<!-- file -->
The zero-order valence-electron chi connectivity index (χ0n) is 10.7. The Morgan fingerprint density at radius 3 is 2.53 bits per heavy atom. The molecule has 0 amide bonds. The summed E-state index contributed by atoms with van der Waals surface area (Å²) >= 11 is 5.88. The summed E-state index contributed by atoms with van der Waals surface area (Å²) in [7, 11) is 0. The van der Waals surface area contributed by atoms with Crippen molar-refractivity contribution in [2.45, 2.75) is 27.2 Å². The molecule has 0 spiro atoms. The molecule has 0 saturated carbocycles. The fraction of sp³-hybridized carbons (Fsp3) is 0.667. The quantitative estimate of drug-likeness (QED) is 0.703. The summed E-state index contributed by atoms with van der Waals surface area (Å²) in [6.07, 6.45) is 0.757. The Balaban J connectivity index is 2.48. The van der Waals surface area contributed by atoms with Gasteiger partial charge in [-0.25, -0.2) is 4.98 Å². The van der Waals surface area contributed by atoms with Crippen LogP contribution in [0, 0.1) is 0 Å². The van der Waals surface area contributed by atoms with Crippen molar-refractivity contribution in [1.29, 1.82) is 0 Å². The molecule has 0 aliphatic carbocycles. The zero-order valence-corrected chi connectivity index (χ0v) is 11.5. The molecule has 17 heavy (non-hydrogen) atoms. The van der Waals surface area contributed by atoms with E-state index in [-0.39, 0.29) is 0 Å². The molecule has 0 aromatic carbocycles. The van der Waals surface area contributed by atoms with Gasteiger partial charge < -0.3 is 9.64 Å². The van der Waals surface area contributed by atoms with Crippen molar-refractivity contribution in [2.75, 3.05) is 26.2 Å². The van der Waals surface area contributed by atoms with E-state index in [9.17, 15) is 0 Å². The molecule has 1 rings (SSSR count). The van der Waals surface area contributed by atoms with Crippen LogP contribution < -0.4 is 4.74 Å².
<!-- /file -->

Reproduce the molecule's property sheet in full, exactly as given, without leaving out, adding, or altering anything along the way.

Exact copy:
The zero-order valence-electron chi connectivity index (χ0n) is 10.7. The Morgan fingerprint density at radius 3 is 2.53 bits per heavy atom. The molecule has 0 amide bonds. The summed E-state index contributed by atoms with van der Waals surface area (Å²) >= 11 is 5.88. The summed E-state index contributed by atoms with van der Waals surface area (Å²) in [7, 11) is 0. The van der Waals surface area contributed by atoms with Crippen molar-refractivity contribution in [2.45, 2.75) is 27.2 Å². The molecule has 0 spiro atoms. The molecule has 0 saturated carbocycles. The fraction of sp³-hybridized carbons (Fsp3) is 0.667. The quantitative estimate of drug-likeness (QED) is 0.703. The summed E-state index contributed by atoms with van der Waals surface area (Å²) in [6.07, 6.45) is 0.757. The Balaban J connectivity index is 2.48. The van der Waals surface area contributed by atoms with Gasteiger partial charge in [-0.25, -0.2) is 4.98 Å². The van der Waals surface area contributed by atoms with Crippen LogP contribution in [0, 0.1) is 0 Å². The van der Waals surface area contributed by atoms with Crippen molar-refractivity contribution in [1.29, 1.82) is 0 Å². The molecule has 0 aliphatic carbocycles. The zero-order valence-corrected chi connectivity index (χ0v) is 11.5. The molecule has 17 heavy (non-hydrogen) atoms. The van der Waals surface area contributed by atoms with E-state index in [-0.39, 0.29) is 0 Å². The molecule has 0 aromatic carbocycles. The van der Waals surface area contributed by atoms with Gasteiger partial charge < -0.3 is 9.64 Å². The van der Waals surface area contributed by atoms with Crippen molar-refractivity contribution in [2.75, 3.05) is 26.2 Å². The van der Waals surface area contributed by atoms with E-state index in [9.17, 15) is 0 Å². The molecule has 1 rings (SSSR count). The van der Waals surface area contributed by atoms with Crippen LogP contribution < -0.4 is 4.74 Å².